Across the pond, the British Broadcasting Corporation is taking well-deserved lumps for whitewashing the 7/7 terrorist attacks in London. Editors have reportedly expunged the word "terrorist" from the BBC website and substituted the sanitized "bomber" to describe the killers.
Next: "Burglars" will be "takers." "Child molesters" will be "ticklers." "Rapists" will be "unplanned lovers."
High-minded BBC guidelines admonish employees against using words like "terrorist" that "carry emotional or value judgments." Yet, employing a reporter, Barbara Plett, who told viewers she bawled her eyes out when an ailing Yasser Arafat was whisked off to France in November 2004, is model objectivity.
But bashing the terror-coddling BBC is too easy. Let us turn to our own language corrupters.
Nearly four years after the 9/11 attacks, the White House and the press still use the empty phrase "War on Terror" to describe the global battle against radical Islamist throat-slitters, suicide bombers and hijackers who incinerate children on their way to Disneyland. And in the wake of the London terrorist attacks, we Americans continue to bow to an unwritten editorial policy of invoking sanitized phrases and bloodless bluster as a substitute for concrete action.
How many times have you heard some cable TV talking head or political hack urging us to be on "heightened alert" — without having the courage to spell out exactly what that means?
How many times has this been followed by a furrowed-brow precaution from some civil rights lawyer or human rights activist urging us to avoid an "anti-Muslim backlash"?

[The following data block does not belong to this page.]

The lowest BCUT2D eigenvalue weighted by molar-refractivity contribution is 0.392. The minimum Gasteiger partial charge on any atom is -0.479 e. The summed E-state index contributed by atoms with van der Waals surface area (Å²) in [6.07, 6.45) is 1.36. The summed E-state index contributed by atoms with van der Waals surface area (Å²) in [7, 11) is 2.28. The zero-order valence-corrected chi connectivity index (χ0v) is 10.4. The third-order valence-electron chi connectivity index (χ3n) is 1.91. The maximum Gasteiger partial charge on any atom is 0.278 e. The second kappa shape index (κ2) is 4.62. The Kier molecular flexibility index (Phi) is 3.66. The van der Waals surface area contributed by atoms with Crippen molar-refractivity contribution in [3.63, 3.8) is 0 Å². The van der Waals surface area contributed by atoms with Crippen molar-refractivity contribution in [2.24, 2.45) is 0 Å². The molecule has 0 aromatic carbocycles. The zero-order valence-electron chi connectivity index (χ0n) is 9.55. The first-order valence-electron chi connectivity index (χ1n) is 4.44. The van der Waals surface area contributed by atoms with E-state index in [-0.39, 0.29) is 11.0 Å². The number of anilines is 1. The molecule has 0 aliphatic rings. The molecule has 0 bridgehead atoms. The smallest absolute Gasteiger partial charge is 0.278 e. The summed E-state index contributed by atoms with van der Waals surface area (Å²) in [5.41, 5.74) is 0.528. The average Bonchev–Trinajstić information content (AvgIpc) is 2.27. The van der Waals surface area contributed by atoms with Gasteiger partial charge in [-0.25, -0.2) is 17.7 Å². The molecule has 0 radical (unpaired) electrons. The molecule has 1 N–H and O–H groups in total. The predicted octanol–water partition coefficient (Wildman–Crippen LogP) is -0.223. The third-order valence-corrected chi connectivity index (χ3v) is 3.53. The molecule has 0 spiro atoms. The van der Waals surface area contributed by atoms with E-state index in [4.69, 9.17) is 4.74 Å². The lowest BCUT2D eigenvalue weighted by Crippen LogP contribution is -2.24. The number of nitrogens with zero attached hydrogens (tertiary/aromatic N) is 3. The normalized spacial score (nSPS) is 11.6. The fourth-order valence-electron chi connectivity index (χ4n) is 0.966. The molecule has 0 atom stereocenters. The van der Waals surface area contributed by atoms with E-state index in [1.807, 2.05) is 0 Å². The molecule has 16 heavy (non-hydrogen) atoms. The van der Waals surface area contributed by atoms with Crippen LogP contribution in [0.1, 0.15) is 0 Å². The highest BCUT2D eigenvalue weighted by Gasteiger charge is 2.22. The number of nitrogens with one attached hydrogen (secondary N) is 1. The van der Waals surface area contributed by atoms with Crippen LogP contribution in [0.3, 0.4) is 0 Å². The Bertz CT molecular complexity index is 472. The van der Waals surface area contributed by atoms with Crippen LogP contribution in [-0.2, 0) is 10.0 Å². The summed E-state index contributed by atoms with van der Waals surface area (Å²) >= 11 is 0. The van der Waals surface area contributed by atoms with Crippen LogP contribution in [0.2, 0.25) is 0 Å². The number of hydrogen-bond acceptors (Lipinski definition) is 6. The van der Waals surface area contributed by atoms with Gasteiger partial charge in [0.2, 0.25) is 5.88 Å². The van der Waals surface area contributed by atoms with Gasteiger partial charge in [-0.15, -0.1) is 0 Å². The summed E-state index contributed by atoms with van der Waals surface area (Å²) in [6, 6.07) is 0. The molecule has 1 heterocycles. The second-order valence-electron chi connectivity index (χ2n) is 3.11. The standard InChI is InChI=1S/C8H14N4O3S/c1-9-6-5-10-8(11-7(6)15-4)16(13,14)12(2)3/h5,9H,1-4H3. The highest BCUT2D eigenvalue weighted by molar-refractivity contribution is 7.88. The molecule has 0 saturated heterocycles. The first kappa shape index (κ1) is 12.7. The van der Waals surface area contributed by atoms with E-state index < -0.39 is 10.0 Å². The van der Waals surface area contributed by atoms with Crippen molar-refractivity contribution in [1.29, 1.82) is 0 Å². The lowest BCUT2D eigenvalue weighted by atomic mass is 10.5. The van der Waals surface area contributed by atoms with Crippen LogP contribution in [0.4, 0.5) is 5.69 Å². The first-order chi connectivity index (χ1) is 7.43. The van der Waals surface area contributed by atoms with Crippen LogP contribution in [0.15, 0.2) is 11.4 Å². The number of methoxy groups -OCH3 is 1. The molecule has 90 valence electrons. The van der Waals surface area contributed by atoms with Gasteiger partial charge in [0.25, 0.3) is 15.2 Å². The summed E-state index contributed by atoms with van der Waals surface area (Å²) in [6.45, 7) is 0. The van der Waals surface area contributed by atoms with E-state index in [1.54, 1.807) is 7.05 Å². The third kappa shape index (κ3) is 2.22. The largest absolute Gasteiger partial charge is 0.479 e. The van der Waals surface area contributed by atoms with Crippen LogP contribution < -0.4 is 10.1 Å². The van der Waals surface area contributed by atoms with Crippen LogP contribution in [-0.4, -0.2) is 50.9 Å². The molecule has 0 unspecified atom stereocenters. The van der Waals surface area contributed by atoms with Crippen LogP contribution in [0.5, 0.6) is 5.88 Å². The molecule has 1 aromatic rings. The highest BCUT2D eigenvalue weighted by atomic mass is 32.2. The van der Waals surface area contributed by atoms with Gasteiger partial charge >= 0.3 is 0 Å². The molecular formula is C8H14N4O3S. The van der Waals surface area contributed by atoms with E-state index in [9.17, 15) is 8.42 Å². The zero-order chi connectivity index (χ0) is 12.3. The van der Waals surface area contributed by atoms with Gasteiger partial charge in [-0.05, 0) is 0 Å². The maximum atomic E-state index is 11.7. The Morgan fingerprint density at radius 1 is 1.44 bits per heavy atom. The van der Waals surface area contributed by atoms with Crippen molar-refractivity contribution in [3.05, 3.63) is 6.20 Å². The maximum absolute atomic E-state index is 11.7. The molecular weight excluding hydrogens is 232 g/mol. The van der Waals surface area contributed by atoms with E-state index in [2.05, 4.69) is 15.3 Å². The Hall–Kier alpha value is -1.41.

I’d have an easier time cheering the "We will not yield" and "We are not afraid" sloganeering if just one of our tough talkers in Washington would get brutally specific about how they will show vigilance, courage, alertness and refusal to yield to radical Islamic terror. Allow me:
At this point, despite all the grand rhetoric from both political parties about increased information-sharing and cooperation, I have limited confidence that our consular offices abroad are capable of stopping the next Mohammed Atta or Hani Hanjour from getting a temporary visa. The fewer applications from danger spots they have to deal with, the better.
It’s precisely these kinds of national security profiling and targeted immigration enforcement measures that obstructionists characterize as an "anti-Muslim backlash," which is why no one will talk about them despite all the "heightened alert" posturing.
In London, "terrorists" are "bombers." In the U.S., citizen watchdogs are "vigilantes."
The Ministry of Truth would be pleased.
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